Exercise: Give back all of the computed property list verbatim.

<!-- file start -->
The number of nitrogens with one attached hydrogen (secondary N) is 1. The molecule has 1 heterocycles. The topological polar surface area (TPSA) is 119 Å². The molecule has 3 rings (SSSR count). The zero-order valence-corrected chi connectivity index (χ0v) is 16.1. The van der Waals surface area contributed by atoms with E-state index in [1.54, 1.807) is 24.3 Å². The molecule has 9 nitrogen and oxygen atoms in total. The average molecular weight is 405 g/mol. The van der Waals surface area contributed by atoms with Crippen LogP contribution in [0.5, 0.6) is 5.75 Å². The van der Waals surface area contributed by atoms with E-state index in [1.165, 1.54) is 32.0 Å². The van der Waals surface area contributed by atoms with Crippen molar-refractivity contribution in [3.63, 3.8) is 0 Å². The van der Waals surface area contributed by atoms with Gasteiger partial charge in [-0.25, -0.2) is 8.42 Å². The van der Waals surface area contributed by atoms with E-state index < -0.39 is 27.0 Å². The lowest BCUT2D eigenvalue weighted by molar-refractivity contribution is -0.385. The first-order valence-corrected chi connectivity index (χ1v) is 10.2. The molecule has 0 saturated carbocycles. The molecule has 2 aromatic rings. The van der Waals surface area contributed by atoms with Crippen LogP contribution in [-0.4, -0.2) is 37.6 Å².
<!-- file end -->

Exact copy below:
The number of nitrogens with one attached hydrogen (secondary N) is 1. The molecule has 1 heterocycles. The topological polar surface area (TPSA) is 119 Å². The molecule has 3 rings (SSSR count). The zero-order valence-corrected chi connectivity index (χ0v) is 16.1. The van der Waals surface area contributed by atoms with E-state index in [1.54, 1.807) is 24.3 Å². The molecule has 9 nitrogen and oxygen atoms in total. The average molecular weight is 405 g/mol. The van der Waals surface area contributed by atoms with Crippen LogP contribution in [0.5, 0.6) is 5.75 Å². The van der Waals surface area contributed by atoms with E-state index in [1.165, 1.54) is 32.0 Å². The van der Waals surface area contributed by atoms with Crippen molar-refractivity contribution in [3.63, 3.8) is 0 Å². The van der Waals surface area contributed by atoms with Gasteiger partial charge in [-0.25, -0.2) is 8.42 Å². The van der Waals surface area contributed by atoms with E-state index < -0.39 is 27.0 Å². The lowest BCUT2D eigenvalue weighted by molar-refractivity contribution is -0.385. The first-order valence-corrected chi connectivity index (χ1v) is 10.2. The molecule has 0 saturated carbocycles. The molecule has 2 aromatic rings. The van der Waals surface area contributed by atoms with Crippen LogP contribution in [-0.4, -0.2) is 37.6 Å².